#coroutine #stack #fiber #generator

no-std corosensei

A fast and safe implementation of stackful coroutines

4 releases

Uses new Rust 2021

0.1.3 Jul 2, 2022
0.1.2 Mar 14, 2022
0.1.1 Feb 25, 2022
0.1.0 Feb 25, 2022

#89 in Concurrency

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179,711 downloads per month
Used in 69 crates (via wasmer-vm)

MIT/Apache

290KB
4K SLoC

corosensei

Crates.io

Documentation

Changelog

Overview

This crate provides a safe and efficient abstraction for context switching between different stacks, in the form of coroutines. A coroutine is a function that can be paused and resumed, yielding values to the caller. A coroutine can suspend itself from any point in its call stack. In addition to receiving yielded values from a coroutine, you can also pass data into the coroutine each time it is resumed.

Example

use corosensei::{Coroutine, CoroutineResult};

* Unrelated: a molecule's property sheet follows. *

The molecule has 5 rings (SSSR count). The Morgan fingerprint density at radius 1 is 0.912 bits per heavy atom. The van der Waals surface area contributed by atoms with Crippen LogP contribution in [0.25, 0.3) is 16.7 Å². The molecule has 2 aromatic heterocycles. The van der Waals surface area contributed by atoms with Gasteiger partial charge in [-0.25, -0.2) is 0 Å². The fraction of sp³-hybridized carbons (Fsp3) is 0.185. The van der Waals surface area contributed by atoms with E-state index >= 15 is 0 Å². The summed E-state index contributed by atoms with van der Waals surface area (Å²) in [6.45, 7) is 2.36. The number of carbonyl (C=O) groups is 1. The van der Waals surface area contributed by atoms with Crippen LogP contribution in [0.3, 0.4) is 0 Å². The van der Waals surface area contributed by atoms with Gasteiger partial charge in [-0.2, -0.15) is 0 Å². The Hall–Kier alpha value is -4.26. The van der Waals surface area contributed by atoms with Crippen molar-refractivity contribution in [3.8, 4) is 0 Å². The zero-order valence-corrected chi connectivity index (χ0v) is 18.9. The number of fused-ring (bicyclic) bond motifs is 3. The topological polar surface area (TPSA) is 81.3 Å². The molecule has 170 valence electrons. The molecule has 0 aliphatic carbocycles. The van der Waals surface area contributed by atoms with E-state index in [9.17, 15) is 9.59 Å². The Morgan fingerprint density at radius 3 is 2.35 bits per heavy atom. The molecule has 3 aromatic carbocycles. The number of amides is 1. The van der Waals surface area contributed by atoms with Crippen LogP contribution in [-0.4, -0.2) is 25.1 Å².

fn main() {
    println!("[main] creating coroutine");

    let mut coroutine = Coroutine::new(|yielder, input| {
        println!("[coroutine] coroutine started with input {}", input);
        for i in 0..5 {
            println!("[coroutine] yielding {}", i);
            let input = yielder.suspend(i);
            println!("[coroutine] got {} from parent", input)
        }
        println!("[coroutine] exiting coroutine");
    });

    let mut counter = 100;
    loop {
        println!("[main] resuming coroutine with argument {}", counter);
        match coroutine.resume(counter) {
            CoroutineResult::Yield(i) => println!("[main] got {:?} from coroutine", i),
            CoroutineResult::Return(()) => break,
        }

        counter += 1;
    }

    println!("[main] exiting");
}

Output

[main] creating coroutine
[main] resuming coroutine with argument 100
[coroutine] coroutine started with input 100
[coroutine] yielding 0
[main] got 0 from coroutine
[main] resuming coroutine with argument 101